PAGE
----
Stress can affect all your muscles. It is important to recognize this so you can try to reduce your stress before the problems get worse. Muscle spasms and pain of any sort could cause permanent damage if not taken care of soon enough. Try getting a massage every now and then. It will help release tension and stress that you store in your muscles. Massaging the tension out of them can literally release stress.

Check out more information on muscle relaxation tips.

Posted by: stressfree4life | June 17, 2011

Have Some Fun!

Everyone needs a little time out sometimes to just do something fun and to relax! Here are some ideas for you:

*Read a book

*Watch a movie

*Take a nap

*Just take a moment to think and breath

*Go on a date with that special someone

*Draw or color something–express your inner artist

*Do something crafty like finger painting, or make something out of paper or cardboard

*Do something active! Go play your favorite sport, go hiking, take a walk around the block, go swimming, go on a bike ride

*Try out an aerobics class or a weight lifting class

*Spend time with friends and family

*Do something you love to do!!!


Posted by: stressfree4life | June 17, 2011

The Link Between Sleep and Stress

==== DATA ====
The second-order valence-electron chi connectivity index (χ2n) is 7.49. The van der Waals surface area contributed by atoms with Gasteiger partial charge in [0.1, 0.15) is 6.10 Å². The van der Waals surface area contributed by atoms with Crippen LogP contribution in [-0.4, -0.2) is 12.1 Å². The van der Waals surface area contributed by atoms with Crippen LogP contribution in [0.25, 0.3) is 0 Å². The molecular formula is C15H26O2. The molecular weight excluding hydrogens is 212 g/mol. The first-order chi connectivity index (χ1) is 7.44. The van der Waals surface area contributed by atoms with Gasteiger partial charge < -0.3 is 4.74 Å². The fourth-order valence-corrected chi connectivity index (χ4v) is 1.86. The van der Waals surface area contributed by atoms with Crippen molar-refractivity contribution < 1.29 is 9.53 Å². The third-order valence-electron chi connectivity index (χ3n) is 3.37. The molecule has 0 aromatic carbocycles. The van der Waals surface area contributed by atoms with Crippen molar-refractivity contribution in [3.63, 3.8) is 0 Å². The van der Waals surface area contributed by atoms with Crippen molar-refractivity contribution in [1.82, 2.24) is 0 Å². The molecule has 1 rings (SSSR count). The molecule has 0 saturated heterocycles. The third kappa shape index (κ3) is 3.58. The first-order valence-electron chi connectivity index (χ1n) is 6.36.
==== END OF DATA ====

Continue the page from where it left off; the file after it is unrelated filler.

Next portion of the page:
Studies have shown that stress often affects the way people sleep. About half of all Americans say they lay awake at night because of stress. Even if you can sleep, too much stress can make it so your sleep is un-restful. On the other hand, poor sleeping can also be the cause of stress. It works both ways.

Can’t sleep? Here are some tips for relaxing and for getting better/more sleep.

*Focus on your breathing. Deep, low breathing will help you relax. Take a deep breath in. Your belly should move outward and if you are laying on your back, your back should not rise very much. Fill up your whole body with fresh oxygen. Then breath out slowly. Think about breathing in peace, and breathing out stress.

*Try to imagine that your arms are as heavy as a bag of concrete. Focus on that. Repeat it to yourself over and over. Do one arm at a time, followed by your legs. Your leg is as heavy as a lead pipe…Continue on with the rest of your body, that is, if you’re not already asleep.